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Richard Nixon Used to Live Next Door to This Newly Listed Washington, D.C., Tudor

January 17, 2023

A Tudor-style home in the affluent Washington, D.C., neighborhood of Wesley Heights, has come to the market for $3.5 million, and it counts Richard Nixon among its former neighbors. Built in 1931, the more than 7,300-square-foot house stands at the end of a cul-de-sac, across the street from the brick manor that Nixon owned from 1957 to 1961, during his term as vice president. The six-bedroom property, meanwhile, was owned by Gen. George S. Patton's nephew, Fredrick Ayer, according to listing agents Robert Hryniewicki, Adam Rackliffe, Christopher Leary and Micah Smith of HRL Partners at Washington Fine Properties, who brought the property to the market last week. "This is one of the reasons why we love living in Washington, D.C.," Mr. Hryniewicki told Mansion Global. "There's a very good chance that historical owners of properties were influential or important during their time living there." "Very rarely though does the historical owner or famous neighbor add monetary value to the ultimate sales price, which is always predicated by location, house size, lot size and interior property condition," he said. "It absolutely does provide great historical context and value though."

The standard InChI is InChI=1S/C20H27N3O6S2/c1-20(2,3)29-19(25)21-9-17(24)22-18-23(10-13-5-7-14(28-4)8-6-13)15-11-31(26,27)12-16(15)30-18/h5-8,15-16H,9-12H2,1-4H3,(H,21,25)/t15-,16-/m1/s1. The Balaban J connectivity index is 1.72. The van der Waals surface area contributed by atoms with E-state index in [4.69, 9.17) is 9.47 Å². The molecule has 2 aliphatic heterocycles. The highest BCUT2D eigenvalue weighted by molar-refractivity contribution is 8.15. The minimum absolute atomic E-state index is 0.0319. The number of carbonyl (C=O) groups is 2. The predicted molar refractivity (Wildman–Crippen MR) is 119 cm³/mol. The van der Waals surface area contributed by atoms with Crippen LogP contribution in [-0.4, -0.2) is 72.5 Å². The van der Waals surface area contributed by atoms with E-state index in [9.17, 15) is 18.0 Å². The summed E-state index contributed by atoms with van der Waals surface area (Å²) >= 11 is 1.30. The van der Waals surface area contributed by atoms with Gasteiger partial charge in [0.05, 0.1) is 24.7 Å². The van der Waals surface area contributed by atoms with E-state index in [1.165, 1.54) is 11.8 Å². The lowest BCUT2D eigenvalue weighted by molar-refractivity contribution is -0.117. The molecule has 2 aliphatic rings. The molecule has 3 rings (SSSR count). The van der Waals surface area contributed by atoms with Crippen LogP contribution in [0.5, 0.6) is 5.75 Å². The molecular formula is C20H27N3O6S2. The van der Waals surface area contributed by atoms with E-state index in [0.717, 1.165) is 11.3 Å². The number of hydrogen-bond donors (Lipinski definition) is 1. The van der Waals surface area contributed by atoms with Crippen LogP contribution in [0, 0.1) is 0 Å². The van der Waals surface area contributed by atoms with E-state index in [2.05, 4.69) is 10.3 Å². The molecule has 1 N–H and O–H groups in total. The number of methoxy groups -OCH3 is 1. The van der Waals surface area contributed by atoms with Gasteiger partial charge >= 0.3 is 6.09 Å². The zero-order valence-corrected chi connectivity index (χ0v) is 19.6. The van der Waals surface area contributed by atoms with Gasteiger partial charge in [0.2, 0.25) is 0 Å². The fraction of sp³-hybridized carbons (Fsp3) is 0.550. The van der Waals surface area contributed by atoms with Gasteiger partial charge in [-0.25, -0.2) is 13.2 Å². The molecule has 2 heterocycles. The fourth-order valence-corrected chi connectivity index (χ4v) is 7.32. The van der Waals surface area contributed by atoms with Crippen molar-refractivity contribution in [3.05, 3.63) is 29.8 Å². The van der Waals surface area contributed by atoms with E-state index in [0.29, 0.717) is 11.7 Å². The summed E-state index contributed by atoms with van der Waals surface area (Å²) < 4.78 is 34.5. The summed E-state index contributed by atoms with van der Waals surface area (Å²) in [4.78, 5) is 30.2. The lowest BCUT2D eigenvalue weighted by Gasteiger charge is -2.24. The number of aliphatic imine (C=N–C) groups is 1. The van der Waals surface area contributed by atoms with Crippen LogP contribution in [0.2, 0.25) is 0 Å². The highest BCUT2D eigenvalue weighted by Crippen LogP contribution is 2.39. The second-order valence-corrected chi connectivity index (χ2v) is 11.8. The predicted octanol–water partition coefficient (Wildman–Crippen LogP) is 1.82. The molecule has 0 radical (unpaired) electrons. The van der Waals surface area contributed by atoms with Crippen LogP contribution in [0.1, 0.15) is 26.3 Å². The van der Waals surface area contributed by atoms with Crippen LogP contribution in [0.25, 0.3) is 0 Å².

A Tudor-style home in the affluent Washington, D.C., neighborhood of Wesley Heights, has come to the market for $3.5 million, and it counts Richard Nixon among its former neighbors. Built in 1931, the more than 7,300-square-foot house stands at the end of a cul-de-sac, across the street from the brick manor that Nixon owned from 1957 to 1961, during his term as vice president. The six-bedroom property, meanwhile, was owned by Gen. George S. Patton's nephew, Fredrick Ayer, according to listing agents Robert Hryniewicki, Adam Rackliffe, Christopher Leary and Micah Smith of HRL Partners at Washington Fine Properties, who brought the property to the market last week. "This is one of the reasons why we love living in Washington, D.C.," Mr. Hryniewicki told Mansion Global. "There's a very good chance that historical owners of properties were influential or important during their time living there." "Very rarely though does the historical owner or famous neighbor add monetary value to the ultimate sales price, which is always predicated by location, house size, lot size and interior property condition," he said. "It absolutely does provide great historical context and value though."